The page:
The Chronicle of Higher Education has published an analysis of the prospects of the Development, Relief, and Education for Alien Minors, or "DREAM," Act, which was reintroduced in Congress this spring and would provide a path to legalization for undocumented students who graduate from U.S. high schools. ImmigrationProf Blog notes that the article will be free to nonsubscribers to the publication for a few days. The article says there are "plenty of lawmakers who fiercely oppose the bill," but it "stands a good chance."...


About 8 percent of English-language learners in California, compared with 20 percent of students who aren't ELLs, finish high school having taken the required courses to be eligible to attend the California State University system, according to a study by WestEd released in a brief by the National High School Center. This is just one more statistic indicating that ELLs are disproportionately closed out of a curriculum that prepares them for college. The research brief reports on the course-taking patterns of ELLs based on a study of student transcripts from 54 high schools in California. A second brief released by ...


At a session at the annual meeting of the Education Writers Association, Amy Wilkins of the Education Trust urged reporters to ask the following question about states' and school districts' plans for using federal stimulus funds: "Is it good for kids and why—and beyond that, which kids is it good for?" What's more, she said, reporters ought to be asking how the stimulus funds will benefit low-income students, students of color, and English-language learners. So during the Q&A time, I asked members of the panel—who included Michael Casserly of the Council of the Great City Schools ...


The California Department of Education's press release about English-language learners' scores on the state's English-proficiency test reads about the same as the press releases on students' scores on this test for the last several years, as I recall. The percentage of ELLs who score "proficient" in the language keeps rising, but a gap still exists between the scores and the proportion of students who are reclassified as fluent in English, and thus, no longer in need of special programs. A sizable gap exists as well between the scores of ELLs and native speakers of English, though the press release doesn't ...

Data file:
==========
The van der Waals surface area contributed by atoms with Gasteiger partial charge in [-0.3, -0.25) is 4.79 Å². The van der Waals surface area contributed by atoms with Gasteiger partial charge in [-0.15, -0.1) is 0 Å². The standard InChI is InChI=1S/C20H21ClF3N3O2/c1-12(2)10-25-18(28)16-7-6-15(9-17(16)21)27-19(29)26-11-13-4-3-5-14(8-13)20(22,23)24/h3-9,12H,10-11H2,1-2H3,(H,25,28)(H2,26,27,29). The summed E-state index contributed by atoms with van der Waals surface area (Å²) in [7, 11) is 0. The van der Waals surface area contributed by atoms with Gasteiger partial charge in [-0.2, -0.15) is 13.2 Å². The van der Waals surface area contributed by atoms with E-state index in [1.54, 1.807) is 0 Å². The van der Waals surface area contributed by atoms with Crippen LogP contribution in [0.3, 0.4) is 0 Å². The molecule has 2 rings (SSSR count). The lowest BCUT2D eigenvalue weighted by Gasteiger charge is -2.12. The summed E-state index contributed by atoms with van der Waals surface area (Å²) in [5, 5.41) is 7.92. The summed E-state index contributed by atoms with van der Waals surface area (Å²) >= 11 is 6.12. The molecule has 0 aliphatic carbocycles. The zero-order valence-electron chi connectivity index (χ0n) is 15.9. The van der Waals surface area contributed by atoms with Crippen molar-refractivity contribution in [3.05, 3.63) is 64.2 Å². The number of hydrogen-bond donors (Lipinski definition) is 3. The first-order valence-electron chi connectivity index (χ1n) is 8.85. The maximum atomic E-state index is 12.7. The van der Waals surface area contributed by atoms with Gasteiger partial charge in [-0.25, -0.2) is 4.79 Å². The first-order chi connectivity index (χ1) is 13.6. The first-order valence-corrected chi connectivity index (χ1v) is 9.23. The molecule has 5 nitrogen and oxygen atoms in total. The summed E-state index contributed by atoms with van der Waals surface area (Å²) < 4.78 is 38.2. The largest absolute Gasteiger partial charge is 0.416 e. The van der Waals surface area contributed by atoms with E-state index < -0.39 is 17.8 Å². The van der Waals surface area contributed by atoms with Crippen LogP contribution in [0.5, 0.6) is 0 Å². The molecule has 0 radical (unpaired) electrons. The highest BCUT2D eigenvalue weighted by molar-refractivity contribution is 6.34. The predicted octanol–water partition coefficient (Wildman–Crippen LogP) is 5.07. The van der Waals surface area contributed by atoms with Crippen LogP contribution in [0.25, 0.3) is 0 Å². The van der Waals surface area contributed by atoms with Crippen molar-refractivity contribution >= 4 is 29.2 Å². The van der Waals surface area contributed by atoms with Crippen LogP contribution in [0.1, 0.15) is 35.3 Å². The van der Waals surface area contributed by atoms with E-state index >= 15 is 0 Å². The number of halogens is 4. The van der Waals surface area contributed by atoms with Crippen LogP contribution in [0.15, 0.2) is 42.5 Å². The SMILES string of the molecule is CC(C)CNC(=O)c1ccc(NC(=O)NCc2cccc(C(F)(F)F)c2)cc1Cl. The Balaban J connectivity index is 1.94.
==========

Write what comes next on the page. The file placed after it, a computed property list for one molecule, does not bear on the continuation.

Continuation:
Ann Harris, an elementary school librarian in Texas, posts a request in the comment section of my last blog entry: what resources are available to help school librarians find Spanish-language or bilingual books for children? After all, she writes, "I cannot talk students into a book that does not look interesting, no matter the quality." She's found one good source, Isabel Schon's International San Diego Library site, but would like to know of more blogs or web sites that have reviews of Spanish-language books for children and youths. Can anyone help her out? I'm curious, too, to know what advice ...


The National Council of La Raza marks El Dia De Los Ninos, adapted from a Mexican "children's day," today by releasing a statistical brief with data showing that Latinos aren't being served well by U.S. schools, "Missing Out: Latino Students in America's Schools." The National Latino Children's Institute in San Antonio, Texas, is celebrating with a public forum on health and education here in the nation's capital that includes information on how organizations can apply for federal stimulus funds. The American Library Association also celebrates El Dia De Los Ninos each year with a promotion for library services to ...


Blogger and social studies/English teacher Larry Ferlazzo works hard to help his English-language learners stay on top of the news. He posted this week examples of some of the reports English-language learners in his classroom put together about swine flu. (Scroll down to the bottom of the entry.) "I will tell to my family that we don't have to go to Mexico right now," writes Edgar in his report....


It doesn't surprise me that a new research brief says children of immigrants (ages 3 or 4) aren't as likely as children of native-born families to attend preschool in the United States. It fits with the trend that I've noted twice recently on this blog that Hispanic children are less likely to be enrolled in early-childhood programs than children of other racial and ethnic groups. After all, many immigrants are Hispanic. (Find a summary of the brief here.) But what is surprising is that in 12 states, 3- and 4-year-olds in immigrant families are about as likely, or more likely, ...


The Tamalpais Union High School District in California has fired an adult English-as-a-second-language teacher after he answered students' inquiries about some off-color English words, according to a story published this week in the Contra Costa Times. (Hat tip to TESOL in the News). Jack Lieberman, the teacher in question who taught at an adult school run by the high school district, says that after students inquired about some bad words, he talked with them about how to be careful in using words like "sheet" and "beach," because they sound similar to other off-color words. Reading this news story, I recalled ...


Five congressional staffers and at least one U.S. Department of Education official plan to soon participate in a two-day field trip to schools in the Rio Grande Valley of Texas to learn about the education of English-language learners. The trip, May 6-8, is to be led by the Washington-based American Youth Policy Forum and focuses on visits to schools that have a good reputation for serving high school ELLs, according to Sarah Hooker, a program associate for the AYPF who is organizing it. Thus, some of the people who help to shape policy in Congress and in the federal ...


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